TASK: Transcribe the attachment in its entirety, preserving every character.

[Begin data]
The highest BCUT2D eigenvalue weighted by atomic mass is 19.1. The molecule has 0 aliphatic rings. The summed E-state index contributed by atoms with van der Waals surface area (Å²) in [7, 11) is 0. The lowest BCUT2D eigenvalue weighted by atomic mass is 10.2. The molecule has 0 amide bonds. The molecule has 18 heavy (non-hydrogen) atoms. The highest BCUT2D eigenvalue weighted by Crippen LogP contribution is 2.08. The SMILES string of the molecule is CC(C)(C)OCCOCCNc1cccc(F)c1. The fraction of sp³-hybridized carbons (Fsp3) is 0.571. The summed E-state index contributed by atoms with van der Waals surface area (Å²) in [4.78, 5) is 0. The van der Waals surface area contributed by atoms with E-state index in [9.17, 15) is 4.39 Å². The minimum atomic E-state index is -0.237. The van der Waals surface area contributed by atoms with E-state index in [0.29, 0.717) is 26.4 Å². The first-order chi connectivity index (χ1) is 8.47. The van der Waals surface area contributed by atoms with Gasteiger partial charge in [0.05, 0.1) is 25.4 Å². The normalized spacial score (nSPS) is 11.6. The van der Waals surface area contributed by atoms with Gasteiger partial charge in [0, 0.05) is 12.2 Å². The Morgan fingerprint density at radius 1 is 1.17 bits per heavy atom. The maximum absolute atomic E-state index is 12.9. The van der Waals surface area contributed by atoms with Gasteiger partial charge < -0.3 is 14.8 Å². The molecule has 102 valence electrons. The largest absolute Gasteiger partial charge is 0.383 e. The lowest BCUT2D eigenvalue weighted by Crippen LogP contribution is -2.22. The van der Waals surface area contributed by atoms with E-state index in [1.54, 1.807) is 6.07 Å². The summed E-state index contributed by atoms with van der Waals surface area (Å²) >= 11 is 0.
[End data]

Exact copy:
The highest BCUT2D eigenvalue weighted by atomic mass is 19.1. The molecule has 0 aliphatic rings. The summed E-state index contributed by atoms with van der Waals surface area (Å²) in [7, 11) is 0. The lowest BCUT2D eigenvalue weighted by atomic mass is 10.2. The molecule has 0 amide bonds. The molecule has 18 heavy (non-hydrogen) atoms. The highest BCUT2D eigenvalue weighted by Crippen LogP contribution is 2.08. The SMILES string of the molecule is CC(C)(C)OCCOCCNc1cccc(F)c1. The fraction of sp³-hybridized carbons (Fsp3) is 0.571. The summed E-state index contributed by atoms with van der Waals surface area (Å²) in [4.78, 5) is 0. The van der Waals surface area contributed by atoms with E-state index in [9.17, 15) is 4.39 Å². The minimum atomic E-state index is -0.237. The van der Waals surface area contributed by atoms with E-state index in [0.29, 0.717) is 26.4 Å². The first-order chi connectivity index (χ1) is 8.47. The van der Waals surface area contributed by atoms with Gasteiger partial charge in [0.05, 0.1) is 25.4 Å². The normalized spacial score (nSPS) is 11.6. The van der Waals surface area contributed by atoms with Gasteiger partial charge in [0, 0.05) is 12.2 Å². The Morgan fingerprint density at radius 1 is 1.17 bits per heavy atom. The maximum absolute atomic E-state index is 12.9. The van der Waals surface area contributed by atoms with Gasteiger partial charge < -0.3 is 14.8 Å². The molecule has 102 valence electrons. The largest absolute Gasteiger partial charge is 0.383 e. The lowest BCUT2D eigenvalue weighted by Crippen LogP contribution is -2.22. The van der Waals surface area contributed by atoms with E-state index in [1.54, 1.807) is 6.07 Å². The summed E-state index contributed by atoms with van der Waals surface area (Å²) >= 11 is 0.